The Ilyushin design house has issued its first official presentation of the Il-96-400M, a four-engine design meant to fulfill Russia’s aspirations to develop a new indigenous widebody as a contingency in the event a planned joint Russian-Chinese program fails to materialize. Ilyushin general designer Nikolai Talikov presented the details during a recent conference of Il-96 operators organized by the Russian civil aviation authority Rosaviatsiya. Plans call for the latest iteration of the widebody quadjet to carry a 90,000-pound payload as far as 4,860 nautical miles. Officials expect the first prototype to fly in 2019 and become factory standard the following year.
Designed for a maximum takeoff weight of 595,000 pounds, the Il-96-400M incorporates the same fuselage used on the Il-96M/T stretch that won U.S. FAA shadow certification in 1997. It will go into production at United Aircraft Corporation (UAC) plant in Voronezh (VASO), which has so far assembled 103 Il-86s and 30 Il-96s—the only commercially available widebody passenger jets of Russian origin. Three Il-96-300s remain in service with Cubana de Aviacion, and about a dozen with Russian government bodies.
The Kremlin instructed UAC to boost Il-96 production to guarantee air links between the European part of the country and big cities in Siberia and on the Pacific coasts in case escalation of East-West relations further limit the use of imported jets. The Russian government has approved construction of an initial batch of six to ten quads for government structures as a first step to revive widebody jet production at VASO.
Talikov said the factory could boost Il-96 production from one to two airframes in recent years to the eight to 10 it used to build during Soviet times. “I believe that, responding to the call to buy Russian having considered the new capabilities of the Il-96-400M, the airlines will place their orders,” he concluded.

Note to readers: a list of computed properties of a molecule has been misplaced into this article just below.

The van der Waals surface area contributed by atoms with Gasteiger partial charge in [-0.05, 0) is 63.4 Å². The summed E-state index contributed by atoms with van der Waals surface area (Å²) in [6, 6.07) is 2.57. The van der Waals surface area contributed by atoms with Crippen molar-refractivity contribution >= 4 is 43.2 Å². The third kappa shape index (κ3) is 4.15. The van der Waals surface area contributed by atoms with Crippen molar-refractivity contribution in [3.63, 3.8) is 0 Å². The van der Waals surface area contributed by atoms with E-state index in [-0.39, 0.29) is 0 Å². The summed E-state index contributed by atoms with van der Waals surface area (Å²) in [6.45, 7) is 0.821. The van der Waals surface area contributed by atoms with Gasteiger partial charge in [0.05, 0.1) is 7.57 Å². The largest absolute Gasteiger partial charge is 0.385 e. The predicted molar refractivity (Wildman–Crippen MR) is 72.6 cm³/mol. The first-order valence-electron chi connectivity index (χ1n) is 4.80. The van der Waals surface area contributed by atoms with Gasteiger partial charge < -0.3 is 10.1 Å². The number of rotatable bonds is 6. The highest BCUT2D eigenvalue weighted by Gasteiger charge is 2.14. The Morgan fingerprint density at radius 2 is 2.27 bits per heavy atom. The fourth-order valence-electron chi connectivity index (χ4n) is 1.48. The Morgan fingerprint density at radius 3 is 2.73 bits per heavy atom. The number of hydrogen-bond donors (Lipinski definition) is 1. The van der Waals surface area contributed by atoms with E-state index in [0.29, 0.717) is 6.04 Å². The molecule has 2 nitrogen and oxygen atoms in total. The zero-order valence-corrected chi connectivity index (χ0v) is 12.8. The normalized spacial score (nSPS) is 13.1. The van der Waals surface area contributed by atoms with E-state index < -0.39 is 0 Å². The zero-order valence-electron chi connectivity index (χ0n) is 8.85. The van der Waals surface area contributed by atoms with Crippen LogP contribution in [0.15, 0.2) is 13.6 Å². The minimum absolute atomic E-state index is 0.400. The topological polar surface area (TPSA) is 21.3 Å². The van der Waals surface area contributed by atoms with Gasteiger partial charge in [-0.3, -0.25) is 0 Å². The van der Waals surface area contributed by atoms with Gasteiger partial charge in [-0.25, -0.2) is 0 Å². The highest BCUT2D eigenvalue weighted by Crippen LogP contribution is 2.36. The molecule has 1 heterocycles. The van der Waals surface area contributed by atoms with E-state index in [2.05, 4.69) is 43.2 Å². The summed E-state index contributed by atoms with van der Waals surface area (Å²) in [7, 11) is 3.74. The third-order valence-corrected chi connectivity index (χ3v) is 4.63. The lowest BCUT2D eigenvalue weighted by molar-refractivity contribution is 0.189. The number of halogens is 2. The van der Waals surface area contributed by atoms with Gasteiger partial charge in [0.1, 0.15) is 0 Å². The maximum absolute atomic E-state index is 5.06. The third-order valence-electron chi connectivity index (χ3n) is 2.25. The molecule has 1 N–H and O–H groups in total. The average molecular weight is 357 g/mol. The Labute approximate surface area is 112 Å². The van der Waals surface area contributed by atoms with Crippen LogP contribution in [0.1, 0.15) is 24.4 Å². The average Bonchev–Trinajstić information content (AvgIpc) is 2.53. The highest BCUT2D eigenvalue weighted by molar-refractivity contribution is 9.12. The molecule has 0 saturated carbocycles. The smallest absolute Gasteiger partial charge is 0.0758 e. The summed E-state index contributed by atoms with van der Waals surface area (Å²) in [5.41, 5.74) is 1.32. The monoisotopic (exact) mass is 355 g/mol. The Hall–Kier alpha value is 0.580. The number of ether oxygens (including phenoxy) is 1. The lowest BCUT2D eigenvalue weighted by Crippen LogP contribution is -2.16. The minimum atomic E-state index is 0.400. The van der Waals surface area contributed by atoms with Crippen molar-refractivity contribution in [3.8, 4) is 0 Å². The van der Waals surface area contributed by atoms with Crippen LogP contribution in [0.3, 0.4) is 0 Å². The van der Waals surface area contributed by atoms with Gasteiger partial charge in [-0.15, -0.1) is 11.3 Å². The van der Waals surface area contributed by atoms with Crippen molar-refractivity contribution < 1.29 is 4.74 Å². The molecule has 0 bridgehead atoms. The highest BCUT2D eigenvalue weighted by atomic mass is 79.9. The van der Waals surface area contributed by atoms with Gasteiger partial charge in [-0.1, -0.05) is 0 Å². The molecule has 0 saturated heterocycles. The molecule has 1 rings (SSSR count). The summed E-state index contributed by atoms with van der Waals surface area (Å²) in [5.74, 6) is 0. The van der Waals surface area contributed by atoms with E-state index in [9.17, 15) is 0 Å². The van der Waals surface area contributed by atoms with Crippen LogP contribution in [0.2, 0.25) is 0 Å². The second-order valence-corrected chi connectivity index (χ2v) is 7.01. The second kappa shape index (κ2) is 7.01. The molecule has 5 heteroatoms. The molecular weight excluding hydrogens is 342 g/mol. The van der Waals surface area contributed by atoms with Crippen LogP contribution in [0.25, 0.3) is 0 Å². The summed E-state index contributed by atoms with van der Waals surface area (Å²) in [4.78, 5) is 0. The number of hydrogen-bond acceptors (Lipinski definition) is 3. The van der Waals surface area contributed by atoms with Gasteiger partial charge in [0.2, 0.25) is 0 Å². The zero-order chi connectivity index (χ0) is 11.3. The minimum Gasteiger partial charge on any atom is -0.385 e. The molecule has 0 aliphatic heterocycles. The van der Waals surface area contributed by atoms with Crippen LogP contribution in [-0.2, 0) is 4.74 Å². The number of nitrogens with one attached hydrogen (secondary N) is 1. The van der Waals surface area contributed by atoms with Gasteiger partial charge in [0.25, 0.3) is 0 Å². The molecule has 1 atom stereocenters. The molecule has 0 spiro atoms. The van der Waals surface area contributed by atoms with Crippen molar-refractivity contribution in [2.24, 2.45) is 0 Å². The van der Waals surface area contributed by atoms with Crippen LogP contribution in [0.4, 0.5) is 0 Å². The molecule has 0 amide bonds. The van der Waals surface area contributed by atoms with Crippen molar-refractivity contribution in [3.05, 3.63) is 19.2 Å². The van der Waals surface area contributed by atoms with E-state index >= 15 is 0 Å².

Last year the Russian government allocated 53 billion rubles ($925 million) for the program, of which half will go to a leasing company—IFC or GTLK—that would place newly built airplanes with airlines on operating lease terms. The remaining half will go to the industry, including 10 billion rubles ($175 million) to the Ilyushin design house for modifications to the already certified Il-96 platform.
Ilyushin won a formal contract for -400M development on December 29 of last year. Officials expect a short flight-test program given that earlier versions had already won a number of certificates, including the 1997 U.S. FAA shadow certification of the Il-96T/M. Talikov told AIN designers have begun a special effort to replace old wiring as a weight-saving measure, promising to cut operating empty weight (OEW) by one to two tons.
Planning to limit Western content to an absolute minimum, Ilyushin will consider only Perm-based Aviadvigatel engines. The PS-90A1 has won certification and became operational on the stretched freighter, whose maximum takeoff weight exceeds that of the baseline Il-96-300 by some 45,000 pounds. Polet operated four Il-96-400Ts between 2009 and 2013, before going bankrupt. Polet’s operational experience, however, allowed the industry to find and fix teething problems associated with the PS-90A1 and subsequently reach average time between removals of 10,000 flight hours, generally considered a good figure for a Russian engine.
Since Cubana took deliveries of the last Il-96-300 airliners in 2007, design of a completely reworked interior has begun. Ilyushin has invited completion companies to compete in an associated tender.
Although designers have settled on a specification, Talikov said the terms aren’t so firm that the winner will not enjoy room for creativity. However, he said the Il-96-400M must come with a central luggage bin, which neither the Il-86 nor Il-96-300 feature because their designers wanted to create “spacious” impression. However, passengers now tend to bring more hand luggage into aircraft cabins, requiring more space than available with the existing left- and right-hand bins.